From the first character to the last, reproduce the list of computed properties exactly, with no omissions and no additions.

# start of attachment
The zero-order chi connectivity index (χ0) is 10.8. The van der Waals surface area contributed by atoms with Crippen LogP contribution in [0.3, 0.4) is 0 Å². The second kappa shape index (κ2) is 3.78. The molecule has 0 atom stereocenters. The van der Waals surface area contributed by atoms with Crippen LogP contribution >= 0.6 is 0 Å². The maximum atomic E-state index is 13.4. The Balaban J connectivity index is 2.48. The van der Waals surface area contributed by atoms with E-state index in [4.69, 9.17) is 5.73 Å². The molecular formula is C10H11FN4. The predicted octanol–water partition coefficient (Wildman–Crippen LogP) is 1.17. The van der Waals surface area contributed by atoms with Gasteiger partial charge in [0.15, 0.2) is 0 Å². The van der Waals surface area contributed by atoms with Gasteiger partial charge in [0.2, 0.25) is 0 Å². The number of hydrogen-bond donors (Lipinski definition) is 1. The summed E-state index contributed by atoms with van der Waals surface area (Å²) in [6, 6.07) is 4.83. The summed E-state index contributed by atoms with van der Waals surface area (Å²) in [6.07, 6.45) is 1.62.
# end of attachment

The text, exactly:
The zero-order chi connectivity index (χ0) is 10.8. The van der Waals surface area contributed by atoms with Crippen LogP contribution in [0.3, 0.4) is 0 Å². The second kappa shape index (κ2) is 3.78. The molecule has 0 atom stereocenters. The van der Waals surface area contributed by atoms with Crippen LogP contribution >= 0.6 is 0 Å². The maximum atomic E-state index is 13.4. The Balaban J connectivity index is 2.48. The van der Waals surface area contributed by atoms with E-state index in [4.69, 9.17) is 5.73 Å². The molecular formula is C10H11FN4. The predicted octanol–water partition coefficient (Wildman–Crippen LogP) is 1.17. The van der Waals surface area contributed by atoms with Gasteiger partial charge in [0.15, 0.2) is 0 Å². The van der Waals surface area contributed by atoms with Gasteiger partial charge in [0.2, 0.25) is 0 Å². The number of hydrogen-bond donors (Lipinski definition) is 1. The summed E-state index contributed by atoms with van der Waals surface area (Å²) in [6, 6.07) is 4.83. The summed E-state index contributed by atoms with van der Waals surface area (Å²) in [6.07, 6.45) is 1.62.